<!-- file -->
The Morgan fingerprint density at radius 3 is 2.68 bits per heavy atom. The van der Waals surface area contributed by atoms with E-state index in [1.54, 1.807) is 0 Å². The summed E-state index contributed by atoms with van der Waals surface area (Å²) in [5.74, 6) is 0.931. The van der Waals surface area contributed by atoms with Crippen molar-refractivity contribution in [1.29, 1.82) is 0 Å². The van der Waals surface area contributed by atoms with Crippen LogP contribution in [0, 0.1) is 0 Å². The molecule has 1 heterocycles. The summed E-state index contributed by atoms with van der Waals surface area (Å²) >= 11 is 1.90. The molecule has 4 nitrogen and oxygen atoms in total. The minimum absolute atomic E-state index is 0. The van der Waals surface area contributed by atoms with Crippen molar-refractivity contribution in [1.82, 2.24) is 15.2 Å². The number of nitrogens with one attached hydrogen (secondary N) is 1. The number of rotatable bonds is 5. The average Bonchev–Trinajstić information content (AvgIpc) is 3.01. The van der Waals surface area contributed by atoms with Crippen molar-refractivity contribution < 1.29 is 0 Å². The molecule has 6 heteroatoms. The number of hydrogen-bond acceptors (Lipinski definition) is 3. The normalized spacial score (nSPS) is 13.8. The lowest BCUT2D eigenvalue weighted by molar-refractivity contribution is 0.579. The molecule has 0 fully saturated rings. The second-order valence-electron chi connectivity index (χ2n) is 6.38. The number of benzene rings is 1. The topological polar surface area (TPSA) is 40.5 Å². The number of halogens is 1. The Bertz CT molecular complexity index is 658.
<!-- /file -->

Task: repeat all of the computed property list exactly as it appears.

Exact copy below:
The Morgan fingerprint density at radius 3 is 2.68 bits per heavy atom. The van der Waals surface area contributed by atoms with E-state index in [1.54, 1.807) is 0 Å². The summed E-state index contributed by atoms with van der Waals surface area (Å²) in [5.74, 6) is 0.931. The van der Waals surface area contributed by atoms with Crippen molar-refractivity contribution in [1.29, 1.82) is 0 Å². The van der Waals surface area contributed by atoms with Crippen LogP contribution in [0, 0.1) is 0 Å². The molecule has 1 heterocycles. The summed E-state index contributed by atoms with van der Waals surface area (Å²) >= 11 is 1.90. The molecule has 4 nitrogen and oxygen atoms in total. The minimum absolute atomic E-state index is 0. The van der Waals surface area contributed by atoms with Crippen molar-refractivity contribution in [1.82, 2.24) is 15.2 Å². The number of nitrogens with one attached hydrogen (secondary N) is 1. The number of rotatable bonds is 5. The average Bonchev–Trinajstić information content (AvgIpc) is 3.01. The van der Waals surface area contributed by atoms with Crippen molar-refractivity contribution < 1.29 is 0 Å². The molecule has 6 heteroatoms. The number of hydrogen-bond acceptors (Lipinski definition) is 3. The normalized spacial score (nSPS) is 13.8. The lowest BCUT2D eigenvalue weighted by molar-refractivity contribution is 0.579. The molecule has 0 fully saturated rings. The second-order valence-electron chi connectivity index (χ2n) is 6.38. The number of benzene rings is 1. The topological polar surface area (TPSA) is 40.5 Å². The number of halogens is 1. The Bertz CT molecular complexity index is 658.